The new devices, Medallion I and II, are designed for storing, wearing and showing off images transferred wirelessly from a cell phone or computer, the company said.
Consumers can take photos and upload them to a wearable display on the medallions, which can be worn as necklaces and bracelets. The devices each store up to eight images and include a backlit clock. The Medallion I hangs on a steel chain or a choker-style necklace, while the Medallion II has leather straps, so that it can be worn as a bracelet or a necklace.
"Technological innovations are now making these small, intelligent, wearable accessories possible," Frank Nuovo, chief designer of Nokia mobile phones, said in a statement. "Nokia intends to lead and shape this exciting new mobile lifestyle as it emerges over the next few years."
The company simultaneously announced plans for the Nokia Kaleidoscope, which looks much like the instrument after which it was named. The gadget is 2.75 inches long, weighs roughly 3 ounces, and can be used to upload and store digital images for private viewings.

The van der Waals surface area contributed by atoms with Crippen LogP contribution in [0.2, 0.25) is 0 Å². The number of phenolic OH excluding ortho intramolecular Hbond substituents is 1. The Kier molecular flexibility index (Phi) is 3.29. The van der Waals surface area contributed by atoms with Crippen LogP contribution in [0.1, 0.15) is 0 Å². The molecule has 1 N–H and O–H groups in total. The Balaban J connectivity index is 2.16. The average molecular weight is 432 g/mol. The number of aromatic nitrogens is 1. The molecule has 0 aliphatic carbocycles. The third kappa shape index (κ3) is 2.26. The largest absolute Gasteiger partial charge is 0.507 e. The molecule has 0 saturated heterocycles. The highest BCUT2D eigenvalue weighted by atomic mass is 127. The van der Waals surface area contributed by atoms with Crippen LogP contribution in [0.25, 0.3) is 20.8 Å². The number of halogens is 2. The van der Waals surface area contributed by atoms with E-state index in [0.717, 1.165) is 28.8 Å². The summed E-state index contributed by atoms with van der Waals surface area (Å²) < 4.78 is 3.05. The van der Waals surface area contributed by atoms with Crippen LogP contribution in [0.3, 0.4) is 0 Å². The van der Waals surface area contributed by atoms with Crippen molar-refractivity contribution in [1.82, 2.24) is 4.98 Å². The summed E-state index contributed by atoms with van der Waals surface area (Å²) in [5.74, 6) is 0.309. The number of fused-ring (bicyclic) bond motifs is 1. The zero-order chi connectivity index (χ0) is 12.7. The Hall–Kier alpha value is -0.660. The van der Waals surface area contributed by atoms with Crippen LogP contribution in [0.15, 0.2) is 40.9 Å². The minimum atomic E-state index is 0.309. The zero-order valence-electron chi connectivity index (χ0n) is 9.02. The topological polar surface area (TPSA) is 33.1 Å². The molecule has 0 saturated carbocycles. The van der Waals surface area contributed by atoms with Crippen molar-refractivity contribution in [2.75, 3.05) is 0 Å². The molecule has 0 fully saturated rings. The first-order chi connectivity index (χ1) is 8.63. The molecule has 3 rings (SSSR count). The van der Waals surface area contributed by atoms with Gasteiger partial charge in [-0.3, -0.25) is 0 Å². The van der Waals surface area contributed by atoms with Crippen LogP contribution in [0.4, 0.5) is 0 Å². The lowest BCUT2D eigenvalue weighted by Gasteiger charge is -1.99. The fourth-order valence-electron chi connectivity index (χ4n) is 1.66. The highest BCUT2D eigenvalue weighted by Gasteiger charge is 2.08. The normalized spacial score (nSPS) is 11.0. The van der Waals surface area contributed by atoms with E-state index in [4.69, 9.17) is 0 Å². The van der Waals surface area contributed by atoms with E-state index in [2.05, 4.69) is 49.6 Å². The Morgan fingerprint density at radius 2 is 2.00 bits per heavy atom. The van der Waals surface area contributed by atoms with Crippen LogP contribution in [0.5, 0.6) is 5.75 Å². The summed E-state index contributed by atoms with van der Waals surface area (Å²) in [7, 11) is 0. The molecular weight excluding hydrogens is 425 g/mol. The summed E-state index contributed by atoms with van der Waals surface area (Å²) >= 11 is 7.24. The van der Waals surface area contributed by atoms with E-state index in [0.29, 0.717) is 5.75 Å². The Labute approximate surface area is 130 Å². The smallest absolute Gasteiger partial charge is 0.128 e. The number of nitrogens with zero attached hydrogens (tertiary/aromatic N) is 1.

The wearable gear will be available in the United States, Europe and some Asia-Pacific markets during the first quarter of 2004. Pricing was not announced for any of the products.
Wireless gear makers have been trying to woo customers with wearable gadgets, but so far, the devices have been a hard sell. The gear has yet to appeal to the mass market.
In March, Japanese cell phone carrier NTT DoCoMo launched. Meanwhile, Microsoft is eyeing the nascent market with its Smart Personal Object Technology, which is expected to be used in wristwatches and refrigerator magnets.